Our Willingness To Believe

As I waited in the supermarket checkout lane the other day and took in the tabloid headlines, it occurred to me that fake news isn’t new at all. We’ve been inundated with it for decades.

However, given our recent election, it appears that what’s new is that more and more of us are beginning to believe it.

I grew up in the 60s and 70s. Many called it the age of skepticism, and given the era we had every right to not accept at face value everything we read, heard and were told. In high school “Skeptic” magazine supplemented my History classes and Social Studies discussions. We were taught how to read between the lines, look for bias, and understand how context and events shape points of view.

Somewhere along the way our skepticism has devolved into a willingness to believe. How in the world did this happen?

Things began to change in the 80s. Waiting nervously in the lobby of Ketchum Advertising for my first job interview in 1981, I happened to look down at the cover of Advertising Age sitting on the end table beside me. Its headline read “Will Advertisers Ever Come to Cable?”

Until then I had grown up with NBC, ABC, CBS and PBS. The news was the news and the shows were the shows. Back then, there was no such thing as a “news show.”

Cable changed the game fast. It was no longer the rural, community message board. CNN was born. HBO was born. MTV was born. Communications concepts that could never have happened on network TV were thriving on cable. People flocked to them and so did advertisers, but with cable programming the whole idea of broadcast narrowed a bit.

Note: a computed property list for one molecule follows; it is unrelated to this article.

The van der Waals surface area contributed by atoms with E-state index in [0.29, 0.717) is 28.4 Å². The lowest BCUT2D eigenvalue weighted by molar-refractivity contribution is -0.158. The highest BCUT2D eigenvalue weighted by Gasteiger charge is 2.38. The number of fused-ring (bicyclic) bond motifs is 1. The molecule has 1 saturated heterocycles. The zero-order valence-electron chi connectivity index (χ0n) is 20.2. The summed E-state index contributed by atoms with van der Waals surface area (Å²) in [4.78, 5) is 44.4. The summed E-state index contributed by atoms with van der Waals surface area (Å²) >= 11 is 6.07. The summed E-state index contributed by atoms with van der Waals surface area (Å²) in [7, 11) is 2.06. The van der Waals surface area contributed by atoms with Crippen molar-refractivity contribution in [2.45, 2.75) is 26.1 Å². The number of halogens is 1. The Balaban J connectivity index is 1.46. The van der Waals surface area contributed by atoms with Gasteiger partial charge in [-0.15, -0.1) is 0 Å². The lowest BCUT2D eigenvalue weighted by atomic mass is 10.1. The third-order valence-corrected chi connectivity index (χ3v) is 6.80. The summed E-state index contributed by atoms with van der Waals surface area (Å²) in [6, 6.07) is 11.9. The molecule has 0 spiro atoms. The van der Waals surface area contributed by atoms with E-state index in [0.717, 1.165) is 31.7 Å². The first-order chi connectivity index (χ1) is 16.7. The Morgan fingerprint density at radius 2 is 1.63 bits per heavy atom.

What was once mass messaging was becoming targeted to the specific demographics and market segments that cable networks served up to advertisers. Values and life styles mattered. The voice of the consumer mattered. “King Customer” was born. Little did I know then, but the stage had been set.

Fast forward to the internet. Lots and lots and lots more channels. Something for absolutely everybody, but our collective, shared experience of media had changed. It had become fragmented and highly individualized. Those days when almost every American could tell you what somebody like Walter Cronkite had to say were long gone.

Fast forward to Google. My search results differ from yours because they’re based on my personal search history. I am being cocooned, and so are you. The content I find and ask to have delivered to me no longer shapes my beliefs, it merely validates and reinforces them.

Fast forward to Social Media. Everybody has become their own personal network. We constantly broadcast our opinions, which are reinforced by what we find in our media cocoon to support them.

We are getting angrier with those who don’t agree with us. We can’t understand how they could have possibly come to the opinions they have. We cut them off. We unfriend them. We are a nation divided.

Fake news is not just a clever prank. It’s an insidious one. It’s delivered to us through media that isn’t wholly liberal or conservative. Media is marketing and as it’s become democratized over the past 35 years, marketers have gotten more sophisticated. Information science is central to how hearts and minds are moved today. Yet for all the complexity, it all boils down to this:

  • Know the attitudes and behaviors of the people you want to reach.
  • Then tailor your messages to what those people are willing and wanting to believe.

My belief is that given where media and marketing are moving, there is a fundamental question that all marketers and consumers should be asking in times like these.

Is America still The Land of The Free?